Tomorrow night’s two-part Office episode, “Classy Christmas,” has me very stoked on three counts. (One of which is a spoiler.) First, Mindy Kaling wrote the episode, and she’s written a bunch of my favorites — “The Injury” in season 2, “Diwali,” “Ben Franklin,” “Lecture Circuit: Part 2″ (which includes the amazing “it is your birthday” cake), etc. Second, Rainn Wilson directed the episode, and I always love when Office actors step behind the camera. Finally, and maybe most importantly, Amy Ryan’s Holly is back! READ FULL STORY »
Tag: The Office (91-100 of 259)
Office fans are smug. Dancing With the Stars fans are compliant. Gleeks see themselves as experimental, and Mad Men fans are liberals. Oh market research, is there nothing you can’t categorize?
One research firm recently polled 25,000 viewers about 70 TV shows and broke down their tastes by personality traits, according to Ad Age. Some shows, like House and Bones appealed across a lot of demographics, but others had more specific viewers. Such as… READ FULL STORY »
I was catching up on this week’s Parenthood (pretty good!), and in between being jealous of Lauren Graham’s hair and marveling at how much natural light Braverman HQ seems to get, it hit me: Dax Shepard is way under-appreciated on this show.
He’s playing a character who could be kind of a dillweed, but Shepard’s performance makes Crosby really compelling; even when he’s flailing, I really feel for the guy. Other actors on the show get more attention — and they’re all good, and they all deserve it — but Shepard deserves some praise, too.
On the comedy side of things, this has been my pathetic refrain all season, but: Ed Helms! His performance on The Office is so, so funny, and even among all the all-star weirdos at Dunder Mifflin, Helms’ high-strung but emotionally raw Andy still stands out. Plus, the dude can sing. His rendition of “I Try” was painfully earnest, but it wasn’t pathetic, which can be a hard spot for The Office to hit just right.
They can’t be the only TV stars not getting their due, though, PopWatchers. Let’s hear it. Who are your under-appreciated TV stars of 2010?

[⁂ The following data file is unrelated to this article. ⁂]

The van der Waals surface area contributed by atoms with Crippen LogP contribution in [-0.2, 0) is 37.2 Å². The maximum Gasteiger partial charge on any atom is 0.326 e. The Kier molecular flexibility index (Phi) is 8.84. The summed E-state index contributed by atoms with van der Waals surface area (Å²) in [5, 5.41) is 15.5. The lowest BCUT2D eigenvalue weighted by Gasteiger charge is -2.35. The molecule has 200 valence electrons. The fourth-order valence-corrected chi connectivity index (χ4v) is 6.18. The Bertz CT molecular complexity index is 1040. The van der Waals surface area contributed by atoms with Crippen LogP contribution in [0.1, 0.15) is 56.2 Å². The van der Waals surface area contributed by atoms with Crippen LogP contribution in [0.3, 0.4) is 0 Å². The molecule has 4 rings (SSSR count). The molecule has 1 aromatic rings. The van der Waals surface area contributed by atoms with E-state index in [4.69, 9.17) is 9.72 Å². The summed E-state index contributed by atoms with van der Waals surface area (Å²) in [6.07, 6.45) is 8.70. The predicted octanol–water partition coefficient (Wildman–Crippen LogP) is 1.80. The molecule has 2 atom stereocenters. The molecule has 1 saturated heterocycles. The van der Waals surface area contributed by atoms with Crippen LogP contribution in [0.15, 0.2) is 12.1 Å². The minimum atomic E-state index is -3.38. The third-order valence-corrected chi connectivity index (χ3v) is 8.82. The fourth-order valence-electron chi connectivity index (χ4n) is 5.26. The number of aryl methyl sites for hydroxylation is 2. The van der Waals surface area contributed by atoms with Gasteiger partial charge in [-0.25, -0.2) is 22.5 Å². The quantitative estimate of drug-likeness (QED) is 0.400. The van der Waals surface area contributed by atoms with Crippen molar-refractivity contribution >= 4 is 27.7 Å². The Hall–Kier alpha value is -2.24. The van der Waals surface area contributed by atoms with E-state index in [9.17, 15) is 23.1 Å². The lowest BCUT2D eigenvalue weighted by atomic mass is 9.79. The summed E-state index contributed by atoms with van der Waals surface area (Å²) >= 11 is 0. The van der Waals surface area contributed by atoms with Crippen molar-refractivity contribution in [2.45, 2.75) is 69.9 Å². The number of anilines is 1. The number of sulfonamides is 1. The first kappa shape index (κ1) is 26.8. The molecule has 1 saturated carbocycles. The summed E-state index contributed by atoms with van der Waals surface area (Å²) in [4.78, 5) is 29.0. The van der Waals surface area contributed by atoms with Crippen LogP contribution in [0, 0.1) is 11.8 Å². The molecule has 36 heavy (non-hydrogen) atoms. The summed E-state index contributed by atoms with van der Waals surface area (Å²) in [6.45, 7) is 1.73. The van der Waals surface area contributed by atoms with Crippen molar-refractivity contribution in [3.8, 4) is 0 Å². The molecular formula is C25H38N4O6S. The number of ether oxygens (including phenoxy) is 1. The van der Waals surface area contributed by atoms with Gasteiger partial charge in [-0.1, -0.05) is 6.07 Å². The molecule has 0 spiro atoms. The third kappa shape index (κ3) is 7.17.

Idris Elba talks 'Luther,' 'Thor,' Alex Cross, why it's okay if he does 'Ghost Rider 2', and who should replace Michael Scott
BBC America’s Luther (Sundays, 10 p.m. ET), the six-part British export in which Elba stars as a brilliant, physical, loose cannon detective with his own secret to hide (he sort of dropped a dangling serial killer in last week’s U.S. premiere who’s in a coma), an unusual and ongoing platonic relationship with a female psychopath who got away with murder, and a wife who wants to divorce him. We recently caught up with Elba to talk about the page-turner series written by novelist Neil Cross, how he navigates his career (he’ll play an “alcoholic warrior monk” in Ghost Rider 2?), who he’d nominate to replace Michael Scott on The Office (and whether he’ll return this season), why the outrage from some fans about a black man playing Heimdall in Kenneth Branagh’s Thor surprised him, and more. READ FULL STORY »Idris Elba is a man in demand, and if you haven’t yet figured out why, watch
The end is nigh for Michael Scott on The Office, but exactly what the end holds for the beloved TV boss is still up in the air. If Steve Carell has his way, we won’t be seeing the beloved TV boss drive his Sebring into the Scranton sunset.
At Comedy Central’s Night of Too Many Stars benefit concert for Autism education this weekend, Carell told EW that the show recently wrapped shooting on the season’s 10th episode, but the writers have “nothing specific” written for his character’s final act.
“I’m sort of torn. Part of me wants him to end up happy, but another, more realistic side of me knows that the show is essentially a documentary. It’s not a fairy tale. So I think it would be interesting if it’s a qualified happiness, if he does find happiness [at all],” he said.
Should The Office get renewed for another season, Carell said he hasn’t given any thought to a possible guest return to the show. Hey, as long as Michael doesn’t die an ironic death by rabies or in a random fire ball, we’ll be happy. He can guarantee that, right?
“Yes, that’s exactly how he’s going to die. You just gave me the idea. He’s going to die in a fire ball, an unexplained fire ball,” Carell said.
What do you say, PopWatchers? What’s your dream ending for Michael Scott?
On Twitter: @EWSandraG
Variety, Carell is looking to star in the comedy Burt Wonderstone, in which he’ll play a Las Vegas magician grieving for his deceased magic partner.Steve Carell’s career is practically perfect, in the Buddhist all-life-is-a-balance sense. In 2005, the Americanized Office narrowly avoided cancellation just in time to capitalize on his post-40-Year-Old Virgin megastardom. Ever since, Carell has impressively juggled variously-sized film projects: Blockbusters (Get Smart, Despicable Me), a starring role in a Best Picture nominee (Little Miss Sunshine), and a legitimate megaflop (Evan Almighty) that everyone has forgiven him for. Last Thursday, Steve Carell started his last season on The Office, and his post-TV plans are already shaping up: According to
If you ask me, it’s exactly the kind of project Carell should be taking on. It’s been a while since Carell’s really had a chance to show off the full range of his acting chops on the big screen: Besides Despicable Me, his last few projects have all been remakes. (Let’s face it: Date Night is just The Out-of-Towners with more guns.) READ FULL STORY »
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